The world of computing over the last few years has been seeing graphics cards (GPU’s) taking over the primary computational role from general purpose processors in a number of applications. Chemical & Engineering News magazine is profiling how these highly optimized devices, which can crunch data much faster than do-it-all processors, are helping chemists study complicated reactions and develop new pharmaceuticals that would otherwise take a lot of time and labor in the laboratory.
Unlike the central processing unit (CPU) of a computer, which might have a couple of electronic components that carry out mathematics (known as cores), a GPU has hundreds of arithmetic elements that can perform massively parallel calculations.
Computational chemists took note of these graphics cards nearly a decade ago because of their ability to carry out billions of math operations per second, but harnessing their power was tedious and difficult. “In those early days, you really had to represent your calculation as if it were some graphics operation,” says Vijay S. Pande, a chemistry professor at Stanford University. In other words, theorists had to jump through a lot of hoops to get the GPUs, which were set up to output shaded polygons, to recognize their algorithms.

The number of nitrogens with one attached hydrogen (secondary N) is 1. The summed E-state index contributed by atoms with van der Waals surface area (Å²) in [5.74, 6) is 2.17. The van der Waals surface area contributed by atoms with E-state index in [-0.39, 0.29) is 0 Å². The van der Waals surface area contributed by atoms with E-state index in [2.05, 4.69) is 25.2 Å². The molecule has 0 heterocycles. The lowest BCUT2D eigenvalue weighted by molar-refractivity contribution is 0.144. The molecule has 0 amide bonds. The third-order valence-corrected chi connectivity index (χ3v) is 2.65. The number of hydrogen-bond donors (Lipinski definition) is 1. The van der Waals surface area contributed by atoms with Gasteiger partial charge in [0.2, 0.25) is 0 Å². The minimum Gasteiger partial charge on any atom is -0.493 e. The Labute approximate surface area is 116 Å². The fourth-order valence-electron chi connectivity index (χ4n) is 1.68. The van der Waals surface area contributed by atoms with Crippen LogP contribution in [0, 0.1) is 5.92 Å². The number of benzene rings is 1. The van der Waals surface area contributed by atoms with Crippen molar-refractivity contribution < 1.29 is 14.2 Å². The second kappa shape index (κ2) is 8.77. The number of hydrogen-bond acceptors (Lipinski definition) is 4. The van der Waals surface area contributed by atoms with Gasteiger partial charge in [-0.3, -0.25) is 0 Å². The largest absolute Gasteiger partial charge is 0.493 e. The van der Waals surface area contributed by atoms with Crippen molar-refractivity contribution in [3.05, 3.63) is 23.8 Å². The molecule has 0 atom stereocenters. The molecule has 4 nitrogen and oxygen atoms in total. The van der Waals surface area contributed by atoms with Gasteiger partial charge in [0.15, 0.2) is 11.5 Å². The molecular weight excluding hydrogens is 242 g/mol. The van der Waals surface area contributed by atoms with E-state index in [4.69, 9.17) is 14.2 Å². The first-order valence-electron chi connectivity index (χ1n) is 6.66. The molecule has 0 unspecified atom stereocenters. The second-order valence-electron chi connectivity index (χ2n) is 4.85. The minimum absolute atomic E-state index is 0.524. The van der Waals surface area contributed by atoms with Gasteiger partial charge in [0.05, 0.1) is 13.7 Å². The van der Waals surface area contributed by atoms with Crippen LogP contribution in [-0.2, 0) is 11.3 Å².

It wasn’t until 2007, when graphics hardware firm Nvidia introduced Compute Unified Device Architecture (CUDA), a new GPU chip structure and programming tool kit, that things changed. CUDA enabled scientists to access GPUs with high-level programming languages such as C and Fortran, so “it feels like you’re writing a more normal computer program,” Pande says. Since then, other firms, such as AMD, have followed suit with more-user-friendly GPUs.
These easier-to-use GPUs have transformed the computational field in the past three years. Supercomputers are still at the forefront of computational research (C&EN, Oct. 18, page 5), but when GPUs are incorporated into the clustered machines, more complex calculations become possible. Chemists are now using graphics cards to carry out classical molecular dynamics simulations on desktops, and clusters are beginning to output results on large biomolecular systems that couldn’t be easily explored previously. And theorists who do quantum chemical calculations are joining the GPU bandwagon, adapting their more complex algorithms to run on the graphics hardware.
Vijay S. Pande’s group at Stanford recently simulated the folding of a 39-residue fragment of the protein NTL9. In this video, the unfolded fragment passes back and forth between nonnative states and a partial native configuration before completely folding.
Read on at C&EN: The GPU Revolution
Image credit: William Hook…